I found your section "Begin and end every interaction with an apology" striking. It reminded me of a DON in a small hospital where I worked as a teenager back in the 1970s. Though she had the title and the experience, she apologized a great deal. Everyone loved her. It was so disarming and self-effacing, it was difficult to not feel comfortable around her. Though I was the immigrant in her hospital, she made me feel relaxed and went out of her way to teach me sterile technique, CPR, basic ER protocols, how to set a cast and encouraged me to jump in the fray of things in the ER precisely because I could translate Spanish - English conversations between Hispanic patients and White Anglo physicians and nurses. In short, your/her approach opens doors. Americans aren't interested in hustling to open doors. As mentioned by others on this forum, they expect offers to be given to them by virtue of just being.

    America Magazine, an intellectual Jesuit publication by the Jesuits of the USA, recently published an article that applies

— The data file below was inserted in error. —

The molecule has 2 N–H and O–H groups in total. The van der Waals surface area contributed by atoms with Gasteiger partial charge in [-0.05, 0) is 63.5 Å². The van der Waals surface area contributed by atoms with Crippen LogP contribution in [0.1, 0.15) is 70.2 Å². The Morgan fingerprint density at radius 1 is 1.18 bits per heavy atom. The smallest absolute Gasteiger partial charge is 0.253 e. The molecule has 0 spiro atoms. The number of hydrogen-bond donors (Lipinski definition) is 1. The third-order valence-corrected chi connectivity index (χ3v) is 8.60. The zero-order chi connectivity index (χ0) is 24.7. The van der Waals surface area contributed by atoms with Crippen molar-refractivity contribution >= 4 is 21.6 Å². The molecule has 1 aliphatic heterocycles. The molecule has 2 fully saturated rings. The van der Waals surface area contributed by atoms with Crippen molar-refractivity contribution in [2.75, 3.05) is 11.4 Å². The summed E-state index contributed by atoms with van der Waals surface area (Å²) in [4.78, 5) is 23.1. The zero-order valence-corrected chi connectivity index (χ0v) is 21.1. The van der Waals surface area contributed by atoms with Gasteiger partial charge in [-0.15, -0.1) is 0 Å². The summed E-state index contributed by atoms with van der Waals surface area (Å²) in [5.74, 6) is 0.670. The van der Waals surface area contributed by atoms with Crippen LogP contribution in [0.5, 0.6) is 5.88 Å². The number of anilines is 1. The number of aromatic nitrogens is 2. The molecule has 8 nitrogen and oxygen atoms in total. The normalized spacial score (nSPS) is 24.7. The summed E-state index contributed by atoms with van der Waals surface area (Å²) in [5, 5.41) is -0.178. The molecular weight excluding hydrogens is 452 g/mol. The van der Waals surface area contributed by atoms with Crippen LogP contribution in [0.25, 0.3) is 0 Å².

I have to completely agree with the summary you provided in the recapitulation.

    “I’m a really tough grader and have failed students and residents before. Everything you’ve been doing, just keep doing exactly that. Having you on board was like having an extra member of faculty. If you ever want to work here as an intern I will write you a top evaluation.”

    Touché. It is not the MD Degree that opens the doors or the Step 1/2 CK Scores, nor the ERAS matching, but rather going out of your way to sell yourself face to face to decision makers, and let them know you are different. As your "consultant" stated, you earned high marks and a vote of confidence from someone who rarely provides such glowing reviews.

    Your interpersonal skills are golden. keep writing. And please feel free to share more of them regardless of the arrows that will be shot your way. You're turning heads in the clinical setting while they....just do the minimal and know everything by virtue of just taking up space.